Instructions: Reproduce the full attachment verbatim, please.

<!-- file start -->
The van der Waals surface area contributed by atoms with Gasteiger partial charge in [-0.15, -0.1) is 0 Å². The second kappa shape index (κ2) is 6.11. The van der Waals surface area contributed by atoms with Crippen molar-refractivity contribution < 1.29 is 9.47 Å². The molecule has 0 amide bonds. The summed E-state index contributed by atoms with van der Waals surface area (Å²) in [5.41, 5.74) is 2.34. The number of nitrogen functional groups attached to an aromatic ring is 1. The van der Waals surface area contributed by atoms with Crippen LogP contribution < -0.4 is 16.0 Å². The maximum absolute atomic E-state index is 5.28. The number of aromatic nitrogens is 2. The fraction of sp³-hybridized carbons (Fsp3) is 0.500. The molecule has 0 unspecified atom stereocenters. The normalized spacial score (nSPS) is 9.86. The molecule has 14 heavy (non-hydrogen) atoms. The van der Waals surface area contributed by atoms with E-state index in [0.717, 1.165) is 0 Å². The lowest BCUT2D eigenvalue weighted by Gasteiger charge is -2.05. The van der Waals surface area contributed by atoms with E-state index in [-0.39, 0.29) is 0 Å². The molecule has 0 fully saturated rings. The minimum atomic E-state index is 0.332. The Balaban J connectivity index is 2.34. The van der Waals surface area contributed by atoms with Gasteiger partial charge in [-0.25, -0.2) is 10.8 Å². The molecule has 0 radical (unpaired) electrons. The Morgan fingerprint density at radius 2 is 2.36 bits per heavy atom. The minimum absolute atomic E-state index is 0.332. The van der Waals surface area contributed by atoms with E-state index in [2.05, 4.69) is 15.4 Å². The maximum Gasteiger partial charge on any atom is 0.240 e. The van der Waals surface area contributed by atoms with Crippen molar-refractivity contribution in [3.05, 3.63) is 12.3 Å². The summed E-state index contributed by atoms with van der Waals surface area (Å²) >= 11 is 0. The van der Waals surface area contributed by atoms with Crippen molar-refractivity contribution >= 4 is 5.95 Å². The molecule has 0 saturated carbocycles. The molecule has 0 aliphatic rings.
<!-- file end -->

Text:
The van der Waals surface area contributed by atoms with Gasteiger partial charge in [-0.15, -0.1) is 0 Å². The second kappa shape index (κ2) is 6.11. The van der Waals surface area contributed by atoms with Crippen molar-refractivity contribution < 1.29 is 9.47 Å². The molecule has 0 amide bonds. The summed E-state index contributed by atoms with van der Waals surface area (Å²) in [5.41, 5.74) is 2.34. The number of nitrogen functional groups attached to an aromatic ring is 1. The van der Waals surface area contributed by atoms with Crippen LogP contribution < -0.4 is 16.0 Å². The maximum absolute atomic E-state index is 5.28. The number of aromatic nitrogens is 2. The fraction of sp³-hybridized carbons (Fsp3) is 0.500. The molecule has 0 unspecified atom stereocenters. The normalized spacial score (nSPS) is 9.86. The molecule has 14 heavy (non-hydrogen) atoms. The van der Waals surface area contributed by atoms with E-state index in [0.717, 1.165) is 0 Å². The lowest BCUT2D eigenvalue weighted by Gasteiger charge is -2.05. The van der Waals surface area contributed by atoms with E-state index in [-0.39, 0.29) is 0 Å². The molecule has 0 fully saturated rings. The minimum atomic E-state index is 0.332. The Balaban J connectivity index is 2.34. The van der Waals surface area contributed by atoms with Gasteiger partial charge in [-0.25, -0.2) is 10.8 Å². The molecule has 0 radical (unpaired) electrons. The Morgan fingerprint density at radius 2 is 2.36 bits per heavy atom. The minimum absolute atomic E-state index is 0.332. The van der Waals surface area contributed by atoms with E-state index in [2.05, 4.69) is 15.4 Å². The maximum Gasteiger partial charge on any atom is 0.240 e. The van der Waals surface area contributed by atoms with Crippen molar-refractivity contribution in [3.05, 3.63) is 12.3 Å². The summed E-state index contributed by atoms with van der Waals surface area (Å²) >= 11 is 0. The van der Waals surface area contributed by atoms with Crippen molar-refractivity contribution >= 4 is 5.95 Å². The molecule has 0 saturated carbocycles. The molecule has 0 aliphatic rings.